The first requirement is a loading spoon, to which the artificer gives the name corne. The diameter of this is equal to the interior diameter of the case. It should contain so much of the composition as is necessary for filling the case to a height of one-half the exterior diameter of the rocket. (Pl. II, fig. 9.)
Three hollowed sticks are necessary for loading the smaller rockets and four for the larger rockets. The hollowed-out space should be such for the first stick as to receive the whole length of the piercer; for the second, to receive two-thirds the length of the piercer; for the third, one-third the length of the piercer. Care must be taken that the dimensions of the cavity should be such as not to force the case while it is being loaded. In order that these sticks may be easily withdrawn, they are made a little smaller than the loading stick. (Pl. II, figs. 4, 5, and 6.)
A shorter stick of the same diameter as the others used in loading, but with no cavity, is called the massif. This is employed for loading that portion of the composition which extends above the point of the piercer. This part of the charge also is called the massif, by reason of its entire solidity. (Pl. II, fig. 7.)
A mallet of hard wood is advisable, but basswood will serve. The diameter of the head should be two and three-quarter times that of the mold, and its length three and a third times the same diameter; the handle five diameters, excluding the part that enters within the head. (Pl. II, fig. 10.)
When the case has been trimmed and reduced to the length of the mold, the piercer is rubbed with soap in order that it may penetrate more readily through the aperture left after the choking. This opening should be somewhat smaller than the largest part of the piercer, so that when the piercer is thrust through, the orifice will be shaped to roundness.
The exterior space beyond the point of choking is filled with string to render support to the case, which might otherwise be so weakened by the blows of the mallet as to cause the subsequent bursting of the rocket in this place. It is to be noted that, in spite of this precaution, the like disaster may be occasioned if the composition is compressed too forcibly. (Pl. II, fig. 11.)
The case is now placed in position over the piercer, and covered by the mold. The first loading stick is thrust down in the case, and given a dozen blows of the mallet, to fit it firmly in position, and also to smooth the folds over the choke. If these were allowed to remain uneven, they might cause spaces into which the air would enter, and so bring about the bursting of the rocket. (Pl. II, fig. 4.)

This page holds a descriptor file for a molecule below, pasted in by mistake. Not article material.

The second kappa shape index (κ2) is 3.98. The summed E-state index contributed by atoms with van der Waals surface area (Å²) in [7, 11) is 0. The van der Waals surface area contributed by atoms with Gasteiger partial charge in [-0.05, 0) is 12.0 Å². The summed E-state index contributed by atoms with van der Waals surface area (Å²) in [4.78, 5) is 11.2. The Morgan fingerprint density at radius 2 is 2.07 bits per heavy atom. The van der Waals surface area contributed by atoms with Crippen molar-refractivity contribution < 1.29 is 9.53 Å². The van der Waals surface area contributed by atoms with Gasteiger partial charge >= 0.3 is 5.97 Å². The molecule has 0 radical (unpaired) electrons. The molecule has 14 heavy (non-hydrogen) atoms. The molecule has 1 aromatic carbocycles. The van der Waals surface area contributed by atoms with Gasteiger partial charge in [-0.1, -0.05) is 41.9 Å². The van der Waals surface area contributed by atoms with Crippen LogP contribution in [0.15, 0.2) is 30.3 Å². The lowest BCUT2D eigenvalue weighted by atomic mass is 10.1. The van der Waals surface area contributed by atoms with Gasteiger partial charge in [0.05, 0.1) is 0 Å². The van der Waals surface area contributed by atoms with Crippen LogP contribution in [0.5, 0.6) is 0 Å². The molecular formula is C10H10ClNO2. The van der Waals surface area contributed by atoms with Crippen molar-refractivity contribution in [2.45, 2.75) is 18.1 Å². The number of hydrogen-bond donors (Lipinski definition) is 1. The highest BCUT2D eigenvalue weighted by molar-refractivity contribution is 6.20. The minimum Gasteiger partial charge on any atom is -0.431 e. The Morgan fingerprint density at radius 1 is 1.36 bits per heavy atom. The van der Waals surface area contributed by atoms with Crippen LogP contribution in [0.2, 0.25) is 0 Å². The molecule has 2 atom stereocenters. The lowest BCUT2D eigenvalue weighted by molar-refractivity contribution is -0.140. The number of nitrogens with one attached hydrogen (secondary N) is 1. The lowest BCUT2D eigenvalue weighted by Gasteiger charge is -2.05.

When the first loading stick has been withdrawn, a spoonful of the composition is poured in. The loading stick is then introduced gently into the case. It is pressed firmly against the composition, and light taps of the mallet compress the charge sufficiently. When the rocket is of 18 lines, the number of strokes is 40.
The operations with the second loading stick and with the third are made in a similar manner. The only variation is that, at each change of stick, the number of mallet blows is reduced by 5. The strokes on the massif, or solid part of the charge, should number 20. The reason for this diminution is to be found in the increase in amount of the material, in proportion to the height as the measure of the piercer lessens. A smaller surface is thus presented for burning, and there is, therefore, less need of compression.
When the rocket exceeds 18 lines in diameter, the number of mallet blows is increased in proportion to the size, up to 50 for the first loading stick. Afterward, from this number, the blows are diminished regularly by 5 for each stage, down to 25 for the shortest stick.
A rocket should be loaded with from 12 to 15 separate charges. Of these, 9 or 10, or more, serve for covering the piercer, and the other 2 or 3 for the massif.
When the massif has reached the level of the mold, a wadding of torn paper is placed upon it, to which are given a dozen blows. The part of the case left empty above the massif is folded over upon the wadding to half the thickness of the stick, and 20 blows are given to make it hold its position. Two or three holes are driven through the folds by a stop-awl under the blows of the mallet. The stop prevents too great penetration. It suffices if the hole reach to the composition. Extension too far would weaken the massif, and cause it to communicate its fire too quickly to the load. These holes are, of course, designed for the purpose of communicating fire from the massif to the load.
The rocket is next taken from the piercer. The string that retains the choke is removed, and that part of the case which exceeds the doubled-over pasteboard is trimmed off.
Unless the rocket is to be used immediately, it is further necessary to paste a thickness of paper over each end, in order to protect it from the influence of the air or possible fire. This precaution taken, the rocket will remain in good condition for a long time, if the materials used in the composition were thoroughly dry, and if the storage place also is wholly free from humidity.